You can file a child custody case under the provisions of guardians and wards act and seek for interim custody or visitation rights as an interim relief.

The interim custody granted by US court can be a precedent to seek interim custody or even visitation rights here in India, you may discuss with your advocate who will prepare the draft petition accommodating all your concerns in this regard and file it through your advocate

T Kalaiselvan
Advocate, Vellore
85416 Answers
2239 Consultations

5.0 on 5.0

Hello Amit,

  1. You can file Criminal miscellaneous petition under section 21 of DVC.Act 2005 for claiming visitation right the court will decide the interim order but the proper remedy for the child custody is to approach the Family Court and file petition underTHE GUARDIANS AND WARDS ACT, 1890.
  2. As for as 498A and 406 I.P.C you can file quash petition before the Hon'ble High Court and requesting to dispense the attendance of your mother, Hon'ble High Court allows your petition then your mother need not have to appear before the court .
  3. You can file discharged petition before the concern court to discharge your mother.
  4. you have not mentioned the stage of the case whether it is crime stage or CC stage.
  5. you can submit your agreement copy along with the petition before the concern court


Advocate, Hyderabad
66 Answers
7 Consultations

4.3 on 5.0

Bombay High Court

Payal Sudeep Laad Alias Payal Sharma vs Sudeep Govind Laad And Anr on 2 November, 2018

Equivalent citations: AIRONLINE 2018 BOM 1230

Author: Prakash D. Naik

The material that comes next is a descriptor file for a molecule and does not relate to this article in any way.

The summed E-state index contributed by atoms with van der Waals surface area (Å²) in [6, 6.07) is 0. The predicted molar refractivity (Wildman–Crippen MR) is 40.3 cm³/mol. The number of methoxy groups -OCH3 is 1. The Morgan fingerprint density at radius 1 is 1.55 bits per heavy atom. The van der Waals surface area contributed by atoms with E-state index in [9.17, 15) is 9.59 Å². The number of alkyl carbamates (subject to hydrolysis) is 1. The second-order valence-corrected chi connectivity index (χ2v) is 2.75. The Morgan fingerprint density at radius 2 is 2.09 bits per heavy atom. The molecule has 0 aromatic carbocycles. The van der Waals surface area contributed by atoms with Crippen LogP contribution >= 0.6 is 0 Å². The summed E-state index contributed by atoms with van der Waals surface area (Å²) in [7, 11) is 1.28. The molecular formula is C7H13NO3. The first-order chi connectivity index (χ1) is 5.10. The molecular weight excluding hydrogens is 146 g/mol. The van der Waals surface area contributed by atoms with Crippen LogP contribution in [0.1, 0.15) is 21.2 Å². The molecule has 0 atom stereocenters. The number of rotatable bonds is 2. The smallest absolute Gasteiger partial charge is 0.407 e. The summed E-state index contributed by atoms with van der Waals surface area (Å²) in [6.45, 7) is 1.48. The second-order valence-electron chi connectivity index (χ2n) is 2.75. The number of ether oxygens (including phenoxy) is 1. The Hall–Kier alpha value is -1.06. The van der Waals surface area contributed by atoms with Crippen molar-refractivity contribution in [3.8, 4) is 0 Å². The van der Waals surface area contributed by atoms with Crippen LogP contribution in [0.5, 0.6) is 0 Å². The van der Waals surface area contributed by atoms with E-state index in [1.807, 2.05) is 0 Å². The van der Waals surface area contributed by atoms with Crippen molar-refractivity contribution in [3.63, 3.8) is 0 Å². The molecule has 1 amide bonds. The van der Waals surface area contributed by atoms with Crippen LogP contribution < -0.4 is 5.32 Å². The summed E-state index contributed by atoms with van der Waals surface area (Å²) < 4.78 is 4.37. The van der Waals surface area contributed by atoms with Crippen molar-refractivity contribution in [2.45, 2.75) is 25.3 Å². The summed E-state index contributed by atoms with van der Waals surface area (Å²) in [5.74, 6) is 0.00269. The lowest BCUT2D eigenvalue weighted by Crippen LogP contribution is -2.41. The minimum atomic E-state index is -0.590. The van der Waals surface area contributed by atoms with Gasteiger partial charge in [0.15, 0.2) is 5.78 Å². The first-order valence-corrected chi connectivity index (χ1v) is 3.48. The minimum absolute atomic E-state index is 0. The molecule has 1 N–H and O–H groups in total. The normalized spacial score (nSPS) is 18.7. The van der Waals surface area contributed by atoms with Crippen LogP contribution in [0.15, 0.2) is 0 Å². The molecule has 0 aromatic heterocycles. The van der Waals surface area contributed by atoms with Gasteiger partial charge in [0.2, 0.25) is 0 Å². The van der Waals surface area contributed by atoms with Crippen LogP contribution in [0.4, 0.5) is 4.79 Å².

the respondent no.1 filed an application for child access u/s 21 of DV Act on 20th December 2017. The matter was heard by the Trial Court and by order dated 5 th January 2018, the learned Magistrate partly allowed the application allowing access of Vihan to respondent no.1.

6. It is further submitted that the applicant then preferred an appeal before the Sessions Court which was heard at length. Both the sides were heard and case laws were tendered by both the parties. The Sessions Court was pleased to dismiss the appeal and . upheld the legality and validity of order dated 5 th January 2018 passed by the learned Magistrate. 


It is contended that since Section 21 does not provide any right to the husband to prefer such application, and since the legislature has not provided such right to the husband, except as stipulated in Section 21 of DV Act, the Court ought not to have entertained the application and granted relief as prayed by respondent no.1. If the interpretation advanced by the applicant is accepted, it would defeat the whole purpose of the statute. It is well settled principle of interpretation that Court must start with the presumption that legislature did not make a mistake and it must interpret so as to carry out the obvious intention of legislature and 18 of 34 APL.186.2018.doc that it must not correct or make up a deficiency nor the Court read into a provision any word which is not there particularly when literal reading does not lead to an intelligible result. The said proposition of law has been laid down in the case of Rajender Prashad Vs. Darshana Devi (2001)7-SCC-69. In the case of Nathidevi Vs. Radhadevi Gupta (2005)2-SCC-271, it was observed that in interpreting a statute, Court must, if the words are clear, plain, unambiguous and reasonable insusceptible to only one meaning, give to the words that meaning irrespective of the consequences.